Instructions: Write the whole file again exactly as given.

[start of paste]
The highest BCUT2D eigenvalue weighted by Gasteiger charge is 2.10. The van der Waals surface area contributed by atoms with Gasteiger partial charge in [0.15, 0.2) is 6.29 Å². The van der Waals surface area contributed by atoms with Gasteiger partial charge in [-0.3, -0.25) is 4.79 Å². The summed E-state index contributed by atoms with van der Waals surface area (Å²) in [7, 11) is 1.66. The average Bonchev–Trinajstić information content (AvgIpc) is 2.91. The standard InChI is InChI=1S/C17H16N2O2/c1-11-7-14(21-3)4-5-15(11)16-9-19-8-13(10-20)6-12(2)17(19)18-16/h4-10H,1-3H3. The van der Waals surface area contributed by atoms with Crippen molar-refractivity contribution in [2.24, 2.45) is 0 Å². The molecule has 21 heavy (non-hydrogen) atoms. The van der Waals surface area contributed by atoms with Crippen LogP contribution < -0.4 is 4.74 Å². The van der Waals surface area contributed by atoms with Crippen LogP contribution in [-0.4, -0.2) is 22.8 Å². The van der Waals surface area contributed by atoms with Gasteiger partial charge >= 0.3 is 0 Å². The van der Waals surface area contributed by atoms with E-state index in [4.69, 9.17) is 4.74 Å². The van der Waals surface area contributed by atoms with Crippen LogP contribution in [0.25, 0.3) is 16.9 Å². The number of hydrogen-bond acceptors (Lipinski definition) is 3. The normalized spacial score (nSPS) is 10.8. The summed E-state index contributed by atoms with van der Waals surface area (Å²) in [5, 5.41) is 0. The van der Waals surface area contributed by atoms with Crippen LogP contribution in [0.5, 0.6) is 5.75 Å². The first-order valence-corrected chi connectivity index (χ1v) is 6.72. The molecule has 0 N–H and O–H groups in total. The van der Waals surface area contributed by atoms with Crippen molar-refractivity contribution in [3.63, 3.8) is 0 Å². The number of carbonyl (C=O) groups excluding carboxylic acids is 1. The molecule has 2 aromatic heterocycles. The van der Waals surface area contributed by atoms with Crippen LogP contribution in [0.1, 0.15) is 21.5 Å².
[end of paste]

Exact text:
The highest BCUT2D eigenvalue weighted by Gasteiger charge is 2.10. The van der Waals surface area contributed by atoms with Gasteiger partial charge in [0.15, 0.2) is 6.29 Å². The van der Waals surface area contributed by atoms with Gasteiger partial charge in [-0.3, -0.25) is 4.79 Å². The summed E-state index contributed by atoms with van der Waals surface area (Å²) in [7, 11) is 1.66. The average Bonchev–Trinajstić information content (AvgIpc) is 2.91. The standard InChI is InChI=1S/C17H16N2O2/c1-11-7-14(21-3)4-5-15(11)16-9-19-8-13(10-20)6-12(2)17(19)18-16/h4-10H,1-3H3. The van der Waals surface area contributed by atoms with Crippen molar-refractivity contribution in [2.24, 2.45) is 0 Å². The molecule has 21 heavy (non-hydrogen) atoms. The van der Waals surface area contributed by atoms with Crippen LogP contribution < -0.4 is 4.74 Å². The van der Waals surface area contributed by atoms with Crippen LogP contribution in [-0.4, -0.2) is 22.8 Å². The van der Waals surface area contributed by atoms with Gasteiger partial charge >= 0.3 is 0 Å². The van der Waals surface area contributed by atoms with E-state index in [4.69, 9.17) is 4.74 Å². The van der Waals surface area contributed by atoms with Crippen LogP contribution in [0.25, 0.3) is 16.9 Å². The number of hydrogen-bond acceptors (Lipinski definition) is 3. The normalized spacial score (nSPS) is 10.8. The summed E-state index contributed by atoms with van der Waals surface area (Å²) in [5, 5.41) is 0. The van der Waals surface area contributed by atoms with Crippen LogP contribution in [0.5, 0.6) is 5.75 Å². The first-order valence-corrected chi connectivity index (χ1v) is 6.72. The molecule has 0 N–H and O–H groups in total. The van der Waals surface area contributed by atoms with Crippen molar-refractivity contribution in [3.63, 3.8) is 0 Å². The number of carbonyl (C=O) groups excluding carboxylic acids is 1. The molecule has 2 aromatic heterocycles. The van der Waals surface area contributed by atoms with Crippen LogP contribution in [0.1, 0.15) is 21.5 Å².